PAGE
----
Smoke from Northern California’s raging wildfires and even the dwindling Front Fire east of Santa Maria has carried to San Luis Obispo County and caused a significant drop in air quality, according to the San Luis Obispo County Air Pollution Control District.
Air quality in the San Luis Obispo and Nipomo regions is considered unhealthy for everyone, according to measurements taken by the county Air Pollution Control District.
The air quality for the majority of the county is “unhealthy for sensitive groups,” or those with health issues such as asthma or heart problems, APCD said.
“During this time in year with the heat and other factors such as increased levels of ozone in the air could have also elevated the problem,” APCD air quality specialist Meghan Field said.
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The APCD is urging SLO County residents to stay inside as much as they can, especially if they have persisting health issues such as asthma or heart problems.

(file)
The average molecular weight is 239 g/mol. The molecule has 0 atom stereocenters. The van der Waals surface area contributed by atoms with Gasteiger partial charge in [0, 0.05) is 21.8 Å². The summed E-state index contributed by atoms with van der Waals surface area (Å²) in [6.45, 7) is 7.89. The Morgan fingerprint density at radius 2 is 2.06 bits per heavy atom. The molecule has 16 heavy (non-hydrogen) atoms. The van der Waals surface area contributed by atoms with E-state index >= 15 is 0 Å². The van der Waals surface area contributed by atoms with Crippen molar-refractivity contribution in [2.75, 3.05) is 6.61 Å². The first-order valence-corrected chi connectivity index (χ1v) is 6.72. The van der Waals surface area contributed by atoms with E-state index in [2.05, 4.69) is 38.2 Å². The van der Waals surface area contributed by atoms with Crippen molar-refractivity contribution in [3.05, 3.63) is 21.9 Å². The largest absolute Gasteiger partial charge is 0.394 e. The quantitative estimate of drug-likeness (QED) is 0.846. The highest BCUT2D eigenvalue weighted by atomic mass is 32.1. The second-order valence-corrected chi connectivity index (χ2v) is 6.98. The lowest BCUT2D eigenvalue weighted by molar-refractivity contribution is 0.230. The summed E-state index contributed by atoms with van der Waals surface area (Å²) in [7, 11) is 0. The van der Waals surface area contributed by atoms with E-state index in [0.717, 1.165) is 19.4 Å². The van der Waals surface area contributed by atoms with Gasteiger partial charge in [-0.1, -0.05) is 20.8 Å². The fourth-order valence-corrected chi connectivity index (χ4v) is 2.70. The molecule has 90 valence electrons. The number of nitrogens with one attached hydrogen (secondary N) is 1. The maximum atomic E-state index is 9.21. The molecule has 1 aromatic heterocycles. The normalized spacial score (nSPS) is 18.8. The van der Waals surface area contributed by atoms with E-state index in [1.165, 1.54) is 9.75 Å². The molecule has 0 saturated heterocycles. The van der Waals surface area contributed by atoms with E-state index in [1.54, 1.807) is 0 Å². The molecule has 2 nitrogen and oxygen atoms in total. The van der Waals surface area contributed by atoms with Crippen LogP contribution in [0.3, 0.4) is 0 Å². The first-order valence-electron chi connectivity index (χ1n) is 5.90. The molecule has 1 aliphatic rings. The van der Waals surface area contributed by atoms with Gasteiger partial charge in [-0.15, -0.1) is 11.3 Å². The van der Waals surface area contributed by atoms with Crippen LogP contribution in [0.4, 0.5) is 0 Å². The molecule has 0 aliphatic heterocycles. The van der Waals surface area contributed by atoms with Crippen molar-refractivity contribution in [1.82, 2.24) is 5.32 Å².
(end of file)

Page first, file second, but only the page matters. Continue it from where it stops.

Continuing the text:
“One thing we’re telling folks is that we do recommend that they reschedule any outdoor activities and check our website for more information on how to protect your health,” Field said.
SLO County can expect air quality to stay “fairly similar” through the weekend thanks to the source of the smoke coming primarily from northern wildfires as crews increase containment on the Front Fire, APCD air quality specialist Gary Arcemont said.
“There’s quite a bit of smoke all over the coast,” Arcemont said. “A lot of our measurements are from up north, and we can see that the contribution from the Front Fire is pretty insignificant.”
“Plumes of smoke can change so rapidly so it’s hard to say,” Arcemont added. “ Winds are pretty inconsistent, too, so air quality can get better then get worse again. It’s hard to predict.”